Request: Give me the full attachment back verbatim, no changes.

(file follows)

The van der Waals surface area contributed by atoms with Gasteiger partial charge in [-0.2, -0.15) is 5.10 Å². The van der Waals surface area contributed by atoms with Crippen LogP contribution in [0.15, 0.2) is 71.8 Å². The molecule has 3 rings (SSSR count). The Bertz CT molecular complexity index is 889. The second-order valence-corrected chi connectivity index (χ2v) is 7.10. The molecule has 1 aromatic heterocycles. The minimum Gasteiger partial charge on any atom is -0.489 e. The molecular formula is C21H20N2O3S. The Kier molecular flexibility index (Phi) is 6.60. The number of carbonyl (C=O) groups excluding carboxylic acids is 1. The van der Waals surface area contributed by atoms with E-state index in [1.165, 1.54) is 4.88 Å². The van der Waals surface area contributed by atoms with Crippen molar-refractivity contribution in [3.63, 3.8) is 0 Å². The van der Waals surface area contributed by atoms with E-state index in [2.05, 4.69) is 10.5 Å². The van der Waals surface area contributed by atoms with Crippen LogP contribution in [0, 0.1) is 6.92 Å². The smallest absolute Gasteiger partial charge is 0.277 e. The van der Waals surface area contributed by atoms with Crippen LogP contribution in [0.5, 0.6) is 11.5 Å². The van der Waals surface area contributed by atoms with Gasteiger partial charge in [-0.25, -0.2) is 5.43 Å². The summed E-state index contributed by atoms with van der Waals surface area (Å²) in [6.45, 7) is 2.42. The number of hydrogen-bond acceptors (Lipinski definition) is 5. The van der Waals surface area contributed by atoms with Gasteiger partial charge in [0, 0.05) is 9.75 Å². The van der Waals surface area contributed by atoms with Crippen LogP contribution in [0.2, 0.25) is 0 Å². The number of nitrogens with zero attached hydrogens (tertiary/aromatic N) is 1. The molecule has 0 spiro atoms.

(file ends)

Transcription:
The van der Waals surface area contributed by atoms with Gasteiger partial charge in [-0.2, -0.15) is 5.10 Å². The van der Waals surface area contributed by atoms with Crippen LogP contribution in [0.15, 0.2) is 71.8 Å². The molecule has 3 rings (SSSR count). The Bertz CT molecular complexity index is 889. The second-order valence-corrected chi connectivity index (χ2v) is 7.10. The molecule has 1 aromatic heterocycles. The minimum Gasteiger partial charge on any atom is -0.489 e. The molecular formula is C21H20N2O3S. The Kier molecular flexibility index (Phi) is 6.60. The number of carbonyl (C=O) groups excluding carboxylic acids is 1. The van der Waals surface area contributed by atoms with E-state index in [1.165, 1.54) is 4.88 Å². The van der Waals surface area contributed by atoms with Crippen molar-refractivity contribution in [3.63, 3.8) is 0 Å². The van der Waals surface area contributed by atoms with E-state index in [2.05, 4.69) is 10.5 Å². The van der Waals surface area contributed by atoms with Crippen LogP contribution in [0, 0.1) is 6.92 Å². The smallest absolute Gasteiger partial charge is 0.277 e. The van der Waals surface area contributed by atoms with Crippen LogP contribution in [0.5, 0.6) is 11.5 Å². The van der Waals surface area contributed by atoms with Gasteiger partial charge in [-0.25, -0.2) is 5.43 Å². The summed E-state index contributed by atoms with van der Waals surface area (Å²) in [6.45, 7) is 2.42. The number of hydrogen-bond acceptors (Lipinski definition) is 5. The van der Waals surface area contributed by atoms with Gasteiger partial charge in [0, 0.05) is 9.75 Å². The van der Waals surface area contributed by atoms with Crippen LogP contribution in [0.2, 0.25) is 0 Å². The number of nitrogens with zero attached hydrogens (tertiary/aromatic N) is 1. The molecule has 0 spiro atoms.